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abacus

abacus   Reference library

The Oxford Companion to the Mind (2 ed.)

Reference type:
Subject Reference
Current Version:
2006
Subject:
Science and technology, Psychology, Philosophy
Length:
230 words

Ancient calculating instrument in which numbers and operations (especially adding) are represented by the numbers and positions of pebbles or

abaissement du niveau mental

abaissement du niveau mental n.   Quick reference

A Dictionary of Psychology (4 ed.)

Reference type:
Subject Reference
Current Version:
2015

In *analytical psychology, a reduced state of concentration and attention, accompanied by a loosening of inhibitions and relaxation

abasia

abasia n.   Quick reference

A Dictionary of Psychology (4 ed.)

Reference type:
Subject Reference
Current Version:
2015

Inability to walk. Compare dysbasia. [From Greek a- without + basis a step, from bainein to step or go

abbreviated reaction time

abbreviated reaction time n.   Quick reference

A Dictionary of Psychology (4 ed.)

Reference type:
Subject Reference
Current Version:
2015

Another name for *central reaction time.

ABC

ABC abbrev.   Quick reference

A Dictionary of Psychology (4 ed.)

Reference type:
Subject Reference
Current Version:
2015

1. A model used in *rational emotive behaviour therapy (REBT) for analysing a client's problems systematically into:

abderite

abderite n.   Quick reference

A Dictionary of Psychology (4 ed.)

Reference type:
Subject Reference
Current Version:
2015

A simpleton. [Named after Abdera, a town in the ancient country of Thrace whose inhabitants were reputed to be stupid]

abducens nerve

abducens nerve n.   Quick reference

A Dictionary of Psychology (4 ed.)

Reference type:
Subject Reference
Current Version:
2015

Either of the sixth pair of *cranial nerves controlling the lateral *rectus muscles of the eyes, turning the

aberration

aberration n.   Quick reference

A Dictionary of Psychology (4 ed.)

Reference type:
Subject Reference
Current Version:
2015

1. A deviation from what is normal, usual, or right. See also chromosomal aberration.

2. A temporary lapse of

ability

ability n.   Quick reference

A Dictionary of Psychology (4 ed.)

Reference type:
Subject Reference
Current Version:
2015

Developed skill, competence, or power to do something, especially (in psychology) existing capacity to perform some function, whether physical, mental,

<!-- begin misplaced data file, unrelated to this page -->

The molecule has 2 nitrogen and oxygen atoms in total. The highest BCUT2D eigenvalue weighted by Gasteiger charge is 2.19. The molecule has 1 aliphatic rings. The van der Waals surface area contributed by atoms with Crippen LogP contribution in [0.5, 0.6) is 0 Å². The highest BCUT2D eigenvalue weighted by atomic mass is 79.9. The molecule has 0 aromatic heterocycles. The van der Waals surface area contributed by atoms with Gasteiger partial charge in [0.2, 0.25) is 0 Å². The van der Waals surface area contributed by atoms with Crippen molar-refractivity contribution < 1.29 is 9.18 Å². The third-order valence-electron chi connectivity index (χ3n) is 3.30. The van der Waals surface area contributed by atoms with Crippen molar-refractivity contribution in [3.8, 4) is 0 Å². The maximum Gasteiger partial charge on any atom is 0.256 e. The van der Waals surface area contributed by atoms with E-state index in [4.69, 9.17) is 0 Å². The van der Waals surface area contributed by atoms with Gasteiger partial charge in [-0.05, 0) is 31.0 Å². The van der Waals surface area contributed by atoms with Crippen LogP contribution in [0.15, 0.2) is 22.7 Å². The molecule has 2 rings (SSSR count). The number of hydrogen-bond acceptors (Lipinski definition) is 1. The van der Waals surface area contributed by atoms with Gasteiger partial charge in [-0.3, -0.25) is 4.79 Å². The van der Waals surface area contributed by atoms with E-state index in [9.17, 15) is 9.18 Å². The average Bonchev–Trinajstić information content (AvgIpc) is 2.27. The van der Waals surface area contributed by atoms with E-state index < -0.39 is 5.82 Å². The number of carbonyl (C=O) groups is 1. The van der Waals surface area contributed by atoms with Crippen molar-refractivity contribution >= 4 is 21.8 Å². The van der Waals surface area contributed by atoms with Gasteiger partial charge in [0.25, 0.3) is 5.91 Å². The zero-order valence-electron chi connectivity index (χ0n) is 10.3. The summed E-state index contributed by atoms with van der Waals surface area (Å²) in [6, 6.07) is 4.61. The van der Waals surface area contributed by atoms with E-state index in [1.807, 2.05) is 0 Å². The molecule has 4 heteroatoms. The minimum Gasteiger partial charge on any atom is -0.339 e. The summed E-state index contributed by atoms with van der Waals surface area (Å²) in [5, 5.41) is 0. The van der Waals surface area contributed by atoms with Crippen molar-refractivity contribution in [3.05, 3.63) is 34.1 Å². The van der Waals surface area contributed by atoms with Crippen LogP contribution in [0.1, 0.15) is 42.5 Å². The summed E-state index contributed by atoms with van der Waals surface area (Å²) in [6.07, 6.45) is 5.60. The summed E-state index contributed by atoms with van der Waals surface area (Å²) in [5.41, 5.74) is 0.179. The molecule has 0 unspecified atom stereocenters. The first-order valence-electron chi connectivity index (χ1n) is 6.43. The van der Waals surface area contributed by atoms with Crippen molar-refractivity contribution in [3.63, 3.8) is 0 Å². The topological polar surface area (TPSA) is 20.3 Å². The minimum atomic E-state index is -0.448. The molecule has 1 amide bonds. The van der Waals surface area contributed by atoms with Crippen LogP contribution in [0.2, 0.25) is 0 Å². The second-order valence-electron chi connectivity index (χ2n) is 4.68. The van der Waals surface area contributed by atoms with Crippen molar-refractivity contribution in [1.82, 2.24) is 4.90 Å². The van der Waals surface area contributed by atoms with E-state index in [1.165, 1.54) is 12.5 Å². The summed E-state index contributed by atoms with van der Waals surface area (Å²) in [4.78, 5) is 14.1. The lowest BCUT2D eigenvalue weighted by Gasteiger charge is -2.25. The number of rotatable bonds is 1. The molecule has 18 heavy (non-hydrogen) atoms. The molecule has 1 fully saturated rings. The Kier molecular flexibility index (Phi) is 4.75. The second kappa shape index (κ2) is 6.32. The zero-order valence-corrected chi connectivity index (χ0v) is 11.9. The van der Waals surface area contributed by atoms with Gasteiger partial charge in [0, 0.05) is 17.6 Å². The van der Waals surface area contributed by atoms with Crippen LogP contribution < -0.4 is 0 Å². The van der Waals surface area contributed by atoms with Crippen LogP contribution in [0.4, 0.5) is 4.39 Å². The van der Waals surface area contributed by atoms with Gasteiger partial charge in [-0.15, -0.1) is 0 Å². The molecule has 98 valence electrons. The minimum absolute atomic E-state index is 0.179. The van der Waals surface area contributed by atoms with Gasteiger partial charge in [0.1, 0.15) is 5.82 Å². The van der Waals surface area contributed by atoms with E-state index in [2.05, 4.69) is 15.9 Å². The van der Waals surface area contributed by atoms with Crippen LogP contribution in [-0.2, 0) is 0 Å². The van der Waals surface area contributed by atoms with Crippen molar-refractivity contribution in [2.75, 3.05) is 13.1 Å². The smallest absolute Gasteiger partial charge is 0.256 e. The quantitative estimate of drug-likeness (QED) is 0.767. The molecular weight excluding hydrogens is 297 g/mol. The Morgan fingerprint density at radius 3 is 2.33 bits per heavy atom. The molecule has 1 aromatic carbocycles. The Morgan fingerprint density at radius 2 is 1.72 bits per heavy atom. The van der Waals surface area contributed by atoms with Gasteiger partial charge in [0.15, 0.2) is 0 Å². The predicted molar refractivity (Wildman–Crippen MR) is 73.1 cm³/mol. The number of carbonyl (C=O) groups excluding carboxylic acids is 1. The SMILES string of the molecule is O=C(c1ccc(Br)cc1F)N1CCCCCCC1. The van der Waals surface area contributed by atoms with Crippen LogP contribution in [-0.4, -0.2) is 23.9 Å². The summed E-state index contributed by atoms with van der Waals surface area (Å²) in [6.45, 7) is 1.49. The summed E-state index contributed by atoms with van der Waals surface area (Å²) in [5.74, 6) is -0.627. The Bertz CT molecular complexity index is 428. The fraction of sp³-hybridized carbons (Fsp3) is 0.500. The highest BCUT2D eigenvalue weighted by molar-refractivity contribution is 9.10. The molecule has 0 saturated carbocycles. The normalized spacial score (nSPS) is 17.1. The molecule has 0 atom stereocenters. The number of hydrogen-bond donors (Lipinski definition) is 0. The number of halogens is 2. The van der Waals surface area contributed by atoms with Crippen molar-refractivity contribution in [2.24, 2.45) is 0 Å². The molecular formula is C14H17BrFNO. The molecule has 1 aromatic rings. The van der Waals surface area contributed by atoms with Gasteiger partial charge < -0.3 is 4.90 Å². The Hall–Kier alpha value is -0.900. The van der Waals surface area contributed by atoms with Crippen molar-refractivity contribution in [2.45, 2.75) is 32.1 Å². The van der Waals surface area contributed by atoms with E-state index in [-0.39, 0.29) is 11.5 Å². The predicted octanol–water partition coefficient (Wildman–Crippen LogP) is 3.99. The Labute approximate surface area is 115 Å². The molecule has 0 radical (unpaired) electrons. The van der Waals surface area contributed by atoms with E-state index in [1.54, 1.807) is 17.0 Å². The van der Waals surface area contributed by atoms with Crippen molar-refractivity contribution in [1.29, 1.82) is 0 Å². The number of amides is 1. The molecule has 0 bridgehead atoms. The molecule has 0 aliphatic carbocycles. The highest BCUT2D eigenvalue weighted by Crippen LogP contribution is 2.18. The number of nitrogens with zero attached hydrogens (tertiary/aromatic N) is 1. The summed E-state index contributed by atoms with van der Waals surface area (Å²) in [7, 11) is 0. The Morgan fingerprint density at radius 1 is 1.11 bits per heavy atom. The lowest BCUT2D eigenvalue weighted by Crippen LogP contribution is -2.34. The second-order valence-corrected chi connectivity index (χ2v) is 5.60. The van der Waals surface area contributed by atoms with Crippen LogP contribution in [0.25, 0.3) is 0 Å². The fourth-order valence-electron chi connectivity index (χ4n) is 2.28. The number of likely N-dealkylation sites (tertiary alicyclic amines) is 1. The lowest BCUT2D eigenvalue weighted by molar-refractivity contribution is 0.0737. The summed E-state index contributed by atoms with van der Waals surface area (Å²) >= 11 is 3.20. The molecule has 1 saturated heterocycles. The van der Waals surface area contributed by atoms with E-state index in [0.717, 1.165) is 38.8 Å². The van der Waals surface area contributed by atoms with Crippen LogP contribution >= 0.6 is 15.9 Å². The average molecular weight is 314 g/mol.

ability test

ability test n.   Quick reference

A Dictionary of Psychology (4 ed.)

Reference type:
Subject Reference
Current Version:
2015

A test that measures a person's current level of performance or that estimates future performance. The term sometimes denotes an

abiogenesis

abiogenesis n.   Quick reference

A Dictionary of Psychology (4 ed.)

Reference type:
Subject Reference
Current Version:
2015

The generation of living from non-living matter. Compare biogenesis. [Coined in 1870 by the English biologist Thomas Henry Huxley

abiosis

abiosis n.   Quick reference

A Dictionary of Psychology (4 ed.)

Reference type:
Subject Reference
Current Version:
2015

Absence of life. abiotic adj. Lifeless or inanimate. [From Greek a- without + bios life + -osis indicating a process

ablation

ablation n.   Quick reference

A Dictionary of Psychology (4 ed.)

Reference type:
Subject Reference
Current Version:
2015

Surgical removal of a structure or part of the brain or other organ of the body. ablate vb. [From Latin

ablation experiment

ablation experiment n.   Quick reference

A Dictionary of Psychology (4 ed.)

Reference type:
Subject Reference
Current Version:
2015

A basic research method of physiological psychology based on *ablation, especially during the first three-quarters of the 20th

ableism

ableism n.   Quick reference

A Dictionary of Psychology (4 ed.)

Reference type:
Subject Reference
Current Version:
2015

Discrimination against people who are not able-bodied, or an assumption that it is necessary to cater only for able-bodied people.

Abney effect

Abney effect n.   Quick reference

A Dictionary of Psychology (4 ed.)

Reference type:
Subject Reference
Current Version:
2015

1. The slight change in the *hue of *monochromatic light when its *lightness changes as a result

Abney's law

Abney's law n.   Quick reference

A Dictionary of Psychology (4 ed.)

Reference type:
Subject Reference
Current Version:
2015

The principle according to which the total luminance of light composed of several wavelengths is equal to the sum of

abnormal

abnormal   Reference library

The Oxford Companion to the Mind (2 ed.)

Reference type:
Subject Reference
Current Version:
2006
Subject:
Science and technology, Psychology, Philosophy
Length:
60 words

‘Abnormal’ has richer meanings than ‘unusual’. Its meanings depend very much on context. In clinical medicine, and psychology, abnormal states

abnormal

abnormal adj.   Quick reference

A Dictionary of Psychology (4 ed.)

Reference type:
Subject Reference
Current Version:
2015

Departing from what is usual or what is the rule or *norm (1, 2). [From

abnormality

abnormality n.   Quick reference

A Dictionary of Psychology (4 ed.)

Reference type:
Subject Reference
Current Version:
2015

Anything that is *abnormal. A psychological abnormality is a manifestation of *cognition, *emotion, or

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